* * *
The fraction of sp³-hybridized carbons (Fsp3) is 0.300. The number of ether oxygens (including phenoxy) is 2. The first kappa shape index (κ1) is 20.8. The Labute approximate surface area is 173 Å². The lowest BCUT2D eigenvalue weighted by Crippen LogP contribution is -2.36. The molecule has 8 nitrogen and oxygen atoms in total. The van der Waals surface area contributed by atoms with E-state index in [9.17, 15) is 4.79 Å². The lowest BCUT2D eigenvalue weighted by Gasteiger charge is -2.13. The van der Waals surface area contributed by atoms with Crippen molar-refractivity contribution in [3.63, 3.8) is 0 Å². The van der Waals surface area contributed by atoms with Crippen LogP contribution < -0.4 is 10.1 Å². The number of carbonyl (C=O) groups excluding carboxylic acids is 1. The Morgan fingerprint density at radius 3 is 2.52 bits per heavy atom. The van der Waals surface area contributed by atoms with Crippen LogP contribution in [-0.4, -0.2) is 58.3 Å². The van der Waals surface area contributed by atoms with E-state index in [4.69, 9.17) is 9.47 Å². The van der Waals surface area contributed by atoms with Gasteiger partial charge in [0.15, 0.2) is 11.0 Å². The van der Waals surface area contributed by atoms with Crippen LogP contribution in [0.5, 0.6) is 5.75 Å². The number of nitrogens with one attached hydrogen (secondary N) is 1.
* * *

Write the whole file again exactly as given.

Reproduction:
The fraction of sp³-hybridized carbons (Fsp3) is 0.300. The number of ether oxygens (including phenoxy) is 2. The first kappa shape index (κ1) is 20.8. The Labute approximate surface area is 173 Å². The lowest BCUT2D eigenvalue weighted by Crippen LogP contribution is -2.36. The molecule has 8 nitrogen and oxygen atoms in total. The van der Waals surface area contributed by atoms with E-state index in [9.17, 15) is 4.79 Å². The lowest BCUT2D eigenvalue weighted by Gasteiger charge is -2.13. The van der Waals surface area contributed by atoms with Crippen molar-refractivity contribution in [3.63, 3.8) is 0 Å². The van der Waals surface area contributed by atoms with Crippen LogP contribution < -0.4 is 10.1 Å². The number of carbonyl (C=O) groups excluding carboxylic acids is 1. The Morgan fingerprint density at radius 3 is 2.52 bits per heavy atom. The van der Waals surface area contributed by atoms with Crippen LogP contribution in [-0.4, -0.2) is 58.3 Å². The van der Waals surface area contributed by atoms with E-state index in [4.69, 9.17) is 9.47 Å². The van der Waals surface area contributed by atoms with Gasteiger partial charge in [0.15, 0.2) is 11.0 Å². The van der Waals surface area contributed by atoms with Crippen LogP contribution in [0.5, 0.6) is 5.75 Å². The number of nitrogens with one attached hydrogen (secondary N) is 1.